tr.v. com·pressed, com·press·ing, com·press·es
1. To press together: compressed her lips.
2. To make more compact by or as if by pressing.
3. Computers To encode (data) to minimize the space required for storage or transmittal: compressed the file so that it could be downloaded more quickly.
1. Medicine A soft pad of gauze or other material applied with pressure to a part of the body to control hemorrhage or to supply heat, cold, moisture, or medication to alleviate pain or reduce infection.
2. A machine for compressing material.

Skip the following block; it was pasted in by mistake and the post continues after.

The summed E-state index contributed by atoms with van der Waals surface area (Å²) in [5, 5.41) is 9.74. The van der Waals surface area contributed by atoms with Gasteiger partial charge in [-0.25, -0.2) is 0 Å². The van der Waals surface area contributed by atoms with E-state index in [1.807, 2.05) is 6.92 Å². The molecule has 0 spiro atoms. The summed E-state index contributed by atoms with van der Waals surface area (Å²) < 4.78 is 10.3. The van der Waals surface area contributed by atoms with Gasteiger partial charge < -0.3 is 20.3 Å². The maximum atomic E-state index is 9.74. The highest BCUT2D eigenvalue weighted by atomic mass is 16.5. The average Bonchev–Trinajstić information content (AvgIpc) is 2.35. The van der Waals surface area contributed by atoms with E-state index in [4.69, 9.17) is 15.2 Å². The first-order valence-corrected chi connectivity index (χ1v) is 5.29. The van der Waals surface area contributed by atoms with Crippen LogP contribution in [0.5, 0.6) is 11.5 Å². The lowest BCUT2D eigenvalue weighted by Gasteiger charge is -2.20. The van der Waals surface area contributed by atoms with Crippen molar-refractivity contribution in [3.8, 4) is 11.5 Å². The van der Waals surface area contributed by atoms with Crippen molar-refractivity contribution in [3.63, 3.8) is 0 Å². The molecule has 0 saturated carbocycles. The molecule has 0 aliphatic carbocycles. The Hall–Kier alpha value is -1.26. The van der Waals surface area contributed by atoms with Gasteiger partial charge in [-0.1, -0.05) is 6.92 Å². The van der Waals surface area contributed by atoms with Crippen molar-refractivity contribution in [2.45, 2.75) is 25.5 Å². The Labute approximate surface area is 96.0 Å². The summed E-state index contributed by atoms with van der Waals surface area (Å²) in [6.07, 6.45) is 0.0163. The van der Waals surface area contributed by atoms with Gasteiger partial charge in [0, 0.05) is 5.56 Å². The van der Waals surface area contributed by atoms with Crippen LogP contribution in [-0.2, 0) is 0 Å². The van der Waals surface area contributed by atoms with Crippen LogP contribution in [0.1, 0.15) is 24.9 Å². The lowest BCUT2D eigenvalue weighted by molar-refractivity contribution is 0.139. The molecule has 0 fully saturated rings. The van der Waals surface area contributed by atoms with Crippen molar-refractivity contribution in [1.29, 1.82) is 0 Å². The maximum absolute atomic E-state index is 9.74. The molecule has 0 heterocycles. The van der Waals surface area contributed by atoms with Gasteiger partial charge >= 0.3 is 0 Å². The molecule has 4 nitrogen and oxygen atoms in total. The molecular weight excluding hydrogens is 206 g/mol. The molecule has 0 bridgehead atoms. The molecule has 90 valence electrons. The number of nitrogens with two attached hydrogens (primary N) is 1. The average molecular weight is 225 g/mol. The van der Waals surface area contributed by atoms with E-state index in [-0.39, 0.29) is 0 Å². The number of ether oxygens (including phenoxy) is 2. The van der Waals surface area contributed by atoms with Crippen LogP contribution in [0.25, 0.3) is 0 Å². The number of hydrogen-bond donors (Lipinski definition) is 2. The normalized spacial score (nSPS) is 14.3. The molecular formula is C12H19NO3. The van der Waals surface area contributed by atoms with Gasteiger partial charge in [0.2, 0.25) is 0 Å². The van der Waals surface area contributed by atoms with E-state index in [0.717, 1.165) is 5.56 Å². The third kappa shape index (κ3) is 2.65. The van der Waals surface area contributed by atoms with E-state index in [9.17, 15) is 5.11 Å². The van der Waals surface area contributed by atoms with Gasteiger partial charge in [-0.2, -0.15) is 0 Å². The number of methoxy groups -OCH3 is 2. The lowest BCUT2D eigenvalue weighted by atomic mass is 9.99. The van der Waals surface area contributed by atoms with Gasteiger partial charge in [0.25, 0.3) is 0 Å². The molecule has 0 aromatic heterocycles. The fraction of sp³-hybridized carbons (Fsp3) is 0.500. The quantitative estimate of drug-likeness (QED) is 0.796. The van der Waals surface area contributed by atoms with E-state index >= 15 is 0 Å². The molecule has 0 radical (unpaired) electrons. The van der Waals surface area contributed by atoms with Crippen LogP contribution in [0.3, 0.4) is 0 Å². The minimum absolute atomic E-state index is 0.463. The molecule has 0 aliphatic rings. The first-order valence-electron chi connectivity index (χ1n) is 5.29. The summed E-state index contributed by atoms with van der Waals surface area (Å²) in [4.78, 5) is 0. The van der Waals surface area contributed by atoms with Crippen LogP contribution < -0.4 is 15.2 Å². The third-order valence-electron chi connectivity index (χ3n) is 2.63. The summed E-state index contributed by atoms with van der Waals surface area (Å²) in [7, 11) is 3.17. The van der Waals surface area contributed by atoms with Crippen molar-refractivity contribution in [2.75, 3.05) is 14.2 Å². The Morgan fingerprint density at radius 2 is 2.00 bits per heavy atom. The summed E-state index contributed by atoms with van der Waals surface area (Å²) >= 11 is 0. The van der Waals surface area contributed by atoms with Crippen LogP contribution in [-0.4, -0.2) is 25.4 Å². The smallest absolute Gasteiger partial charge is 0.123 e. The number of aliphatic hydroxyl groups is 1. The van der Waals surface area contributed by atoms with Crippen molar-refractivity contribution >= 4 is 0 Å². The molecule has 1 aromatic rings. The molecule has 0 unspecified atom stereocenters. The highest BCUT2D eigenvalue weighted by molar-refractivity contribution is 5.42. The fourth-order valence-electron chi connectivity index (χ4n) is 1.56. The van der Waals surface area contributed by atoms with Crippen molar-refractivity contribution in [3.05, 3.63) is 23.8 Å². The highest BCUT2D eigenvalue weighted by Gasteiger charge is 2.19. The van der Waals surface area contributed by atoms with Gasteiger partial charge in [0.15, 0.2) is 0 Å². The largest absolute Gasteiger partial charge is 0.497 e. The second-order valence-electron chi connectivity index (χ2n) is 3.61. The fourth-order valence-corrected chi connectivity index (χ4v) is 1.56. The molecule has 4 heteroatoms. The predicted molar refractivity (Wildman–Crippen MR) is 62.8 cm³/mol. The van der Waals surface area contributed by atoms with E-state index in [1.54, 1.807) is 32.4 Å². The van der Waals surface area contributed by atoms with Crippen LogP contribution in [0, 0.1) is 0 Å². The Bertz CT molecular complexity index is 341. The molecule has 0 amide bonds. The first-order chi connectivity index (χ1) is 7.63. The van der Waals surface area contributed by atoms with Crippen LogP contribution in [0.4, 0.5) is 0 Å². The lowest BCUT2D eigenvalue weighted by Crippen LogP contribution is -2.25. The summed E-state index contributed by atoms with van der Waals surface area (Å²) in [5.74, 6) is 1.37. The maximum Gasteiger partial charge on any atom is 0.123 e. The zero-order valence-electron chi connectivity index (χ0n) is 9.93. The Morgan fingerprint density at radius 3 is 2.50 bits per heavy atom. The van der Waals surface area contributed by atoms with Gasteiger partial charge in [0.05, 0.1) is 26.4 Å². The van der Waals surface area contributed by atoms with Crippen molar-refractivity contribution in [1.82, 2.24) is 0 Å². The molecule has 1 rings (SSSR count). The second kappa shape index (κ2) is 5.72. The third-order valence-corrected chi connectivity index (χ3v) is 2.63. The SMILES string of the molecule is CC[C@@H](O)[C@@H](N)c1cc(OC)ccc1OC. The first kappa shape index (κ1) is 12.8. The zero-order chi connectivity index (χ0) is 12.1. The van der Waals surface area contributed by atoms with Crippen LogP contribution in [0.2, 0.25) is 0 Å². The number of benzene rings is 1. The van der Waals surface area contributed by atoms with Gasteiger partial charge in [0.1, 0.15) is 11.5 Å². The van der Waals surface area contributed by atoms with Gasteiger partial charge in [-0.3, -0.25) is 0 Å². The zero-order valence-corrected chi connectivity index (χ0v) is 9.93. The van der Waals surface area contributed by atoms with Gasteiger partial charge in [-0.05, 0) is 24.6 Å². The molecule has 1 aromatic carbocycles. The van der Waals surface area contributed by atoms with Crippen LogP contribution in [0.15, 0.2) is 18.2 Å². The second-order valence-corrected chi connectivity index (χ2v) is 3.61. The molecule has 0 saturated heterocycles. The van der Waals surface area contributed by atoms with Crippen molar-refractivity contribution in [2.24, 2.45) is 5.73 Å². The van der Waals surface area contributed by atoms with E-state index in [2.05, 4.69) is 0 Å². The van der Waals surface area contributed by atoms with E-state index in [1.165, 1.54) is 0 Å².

[Middle English compressen, from Old French compresser, from Late Latin compressāre, frequentative of Latin comprimere : com-, com- + premere, to press; see per-4 in the Appendix of Indo-European roots.]
com·pressi·ble (kəm-prĕsə-bəl) adj.
The American Heritage® Dictionary of the English Language, Fifth Edition copyright ©2018 by Houghton Mifflin Harcourt Publishing Company. All rights reserved.
Indo-European & Semitic Roots Appendices
Thousands of entries in the dictionary include etymologies that trace their origins back to reconstructed proto-languages. You can obtain more information about these forms in our online appendices:
The Indo-European appendix covers nearly half of the Indo-European roots that have left their mark on English words. A more complete treatment of Indo-European roots and the English words derived from them is available in our Dictionary of Indo-European Roots.